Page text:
Music review: Born Under Saturn by Django Django - richer and bolder
Born Under Saturn
From Tame Impala to The Flaming Lips to the glorious, but now sadly defunct Beta Band, there are many modern-day acts willing to journey through the swirling landscape of psychedelia first explored by a young Pink Floyd and the eclectic bands of the 1960s.
Kaleido-folktronic quartet Django Django are another such band grabbing hazy elements of the past to forge a bright and trippy future. Three years on from their eponymous Mercury-nominated debut, an inventive and playful record mostly recorded in the home of bandleader Dave Maclean, Born Under Saturn sees the native Scots confidently build a richer and bolder studio sound to its lo-fi bedroom predecessor.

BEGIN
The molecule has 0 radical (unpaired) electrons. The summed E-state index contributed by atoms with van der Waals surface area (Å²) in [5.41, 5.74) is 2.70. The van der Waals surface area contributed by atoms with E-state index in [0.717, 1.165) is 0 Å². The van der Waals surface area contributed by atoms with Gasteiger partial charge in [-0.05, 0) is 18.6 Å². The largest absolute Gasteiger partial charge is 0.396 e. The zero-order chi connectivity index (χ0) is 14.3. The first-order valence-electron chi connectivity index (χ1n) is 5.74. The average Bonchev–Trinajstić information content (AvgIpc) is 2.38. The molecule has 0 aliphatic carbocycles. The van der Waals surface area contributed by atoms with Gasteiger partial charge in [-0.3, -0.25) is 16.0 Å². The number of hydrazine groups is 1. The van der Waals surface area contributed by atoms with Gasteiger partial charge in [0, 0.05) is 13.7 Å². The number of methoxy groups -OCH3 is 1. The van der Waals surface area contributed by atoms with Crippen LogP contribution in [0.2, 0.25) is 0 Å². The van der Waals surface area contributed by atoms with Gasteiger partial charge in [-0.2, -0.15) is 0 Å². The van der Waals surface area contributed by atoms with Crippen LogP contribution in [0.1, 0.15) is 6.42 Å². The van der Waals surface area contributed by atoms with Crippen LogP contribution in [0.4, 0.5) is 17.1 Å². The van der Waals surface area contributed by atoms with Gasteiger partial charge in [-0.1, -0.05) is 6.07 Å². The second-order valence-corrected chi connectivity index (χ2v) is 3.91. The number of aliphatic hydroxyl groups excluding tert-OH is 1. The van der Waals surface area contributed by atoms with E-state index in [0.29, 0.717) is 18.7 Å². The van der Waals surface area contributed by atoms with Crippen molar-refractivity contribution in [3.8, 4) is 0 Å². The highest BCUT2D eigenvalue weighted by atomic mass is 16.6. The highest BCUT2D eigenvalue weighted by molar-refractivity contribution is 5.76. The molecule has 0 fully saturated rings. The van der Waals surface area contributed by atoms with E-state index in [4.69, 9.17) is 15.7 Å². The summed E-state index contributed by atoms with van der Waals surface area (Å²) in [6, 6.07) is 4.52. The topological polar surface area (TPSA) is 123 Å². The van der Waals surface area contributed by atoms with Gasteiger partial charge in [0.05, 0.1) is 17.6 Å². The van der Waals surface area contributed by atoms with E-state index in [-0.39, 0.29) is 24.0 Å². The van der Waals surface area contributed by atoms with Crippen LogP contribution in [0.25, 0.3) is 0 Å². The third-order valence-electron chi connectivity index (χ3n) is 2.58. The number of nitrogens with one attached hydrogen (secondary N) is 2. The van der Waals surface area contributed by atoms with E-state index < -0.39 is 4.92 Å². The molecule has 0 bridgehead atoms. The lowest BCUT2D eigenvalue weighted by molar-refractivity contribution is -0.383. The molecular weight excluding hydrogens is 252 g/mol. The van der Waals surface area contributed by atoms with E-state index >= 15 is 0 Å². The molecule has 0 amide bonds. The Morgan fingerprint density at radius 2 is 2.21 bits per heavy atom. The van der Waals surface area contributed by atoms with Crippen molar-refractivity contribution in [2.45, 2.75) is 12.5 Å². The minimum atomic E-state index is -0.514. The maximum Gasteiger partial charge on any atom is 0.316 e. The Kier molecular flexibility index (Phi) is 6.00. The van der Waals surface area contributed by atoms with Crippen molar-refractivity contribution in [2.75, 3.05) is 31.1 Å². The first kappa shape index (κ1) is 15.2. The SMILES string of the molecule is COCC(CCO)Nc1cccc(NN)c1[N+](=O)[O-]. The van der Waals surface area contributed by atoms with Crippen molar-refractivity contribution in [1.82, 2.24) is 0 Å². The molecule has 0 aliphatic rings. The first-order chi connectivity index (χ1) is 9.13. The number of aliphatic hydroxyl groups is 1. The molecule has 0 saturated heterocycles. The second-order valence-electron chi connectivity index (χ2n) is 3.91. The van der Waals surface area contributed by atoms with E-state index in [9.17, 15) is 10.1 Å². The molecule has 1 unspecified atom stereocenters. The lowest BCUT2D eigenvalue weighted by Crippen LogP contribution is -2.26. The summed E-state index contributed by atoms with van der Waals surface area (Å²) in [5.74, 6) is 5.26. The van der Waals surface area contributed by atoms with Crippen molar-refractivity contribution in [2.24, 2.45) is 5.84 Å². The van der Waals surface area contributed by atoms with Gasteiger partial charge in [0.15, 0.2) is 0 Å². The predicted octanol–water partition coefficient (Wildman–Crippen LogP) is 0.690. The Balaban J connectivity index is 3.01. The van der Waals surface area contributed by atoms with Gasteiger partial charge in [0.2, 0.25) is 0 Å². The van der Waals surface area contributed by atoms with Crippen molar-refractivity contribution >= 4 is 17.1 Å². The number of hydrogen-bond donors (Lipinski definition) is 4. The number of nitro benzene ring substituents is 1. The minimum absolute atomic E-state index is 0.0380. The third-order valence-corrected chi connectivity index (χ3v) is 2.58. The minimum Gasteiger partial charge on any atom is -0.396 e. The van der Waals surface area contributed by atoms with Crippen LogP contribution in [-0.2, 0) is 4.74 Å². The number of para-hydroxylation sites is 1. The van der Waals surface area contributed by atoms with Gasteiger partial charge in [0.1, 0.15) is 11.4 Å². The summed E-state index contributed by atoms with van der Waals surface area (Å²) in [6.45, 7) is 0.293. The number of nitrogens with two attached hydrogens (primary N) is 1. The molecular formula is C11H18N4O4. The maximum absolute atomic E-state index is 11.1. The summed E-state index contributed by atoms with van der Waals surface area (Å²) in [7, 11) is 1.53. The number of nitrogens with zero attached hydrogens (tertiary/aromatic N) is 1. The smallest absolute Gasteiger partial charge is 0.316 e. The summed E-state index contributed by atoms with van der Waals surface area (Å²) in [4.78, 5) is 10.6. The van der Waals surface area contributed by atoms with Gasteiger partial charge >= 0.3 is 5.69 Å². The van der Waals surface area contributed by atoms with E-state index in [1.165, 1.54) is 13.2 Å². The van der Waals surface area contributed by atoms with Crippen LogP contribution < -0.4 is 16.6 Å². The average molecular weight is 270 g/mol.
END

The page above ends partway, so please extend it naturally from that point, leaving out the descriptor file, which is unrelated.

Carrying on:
Partially recorded in the hipster paradise of East London, the laid-back vocals of singer Vincent Neff are instantly recognisable as spirited opening track Giant rolls in on a baggy Madchester beat, piano and tambourine driving the tight harmonies to a euphoric chorus. Shake and Tremble follows, embracing 1950s twangy surf rock and aping the mind-altering sounds of Ayahuasca swigging rockers The Bees, before the military beat and Beach Boys harmonies of lead single First Light ("First light, the fields are ablaze/ Cuts through the haze, light it up quicker") remind us how sorely we miss those Welsh stoners the Super Furry Animals.
With deeper layers of dark synth and a pulsating electro heartbeat, the album has a more cohesive feel to it but it will likely receive criticism for sounding a little samey. Still, give it more than a couple of spins and a clew of earworms ( 4000 Years, Vibrations and the fantastic Reflections) will bury themselves deep inside your head for days to come. It's the warped sounds of summer as heard from space.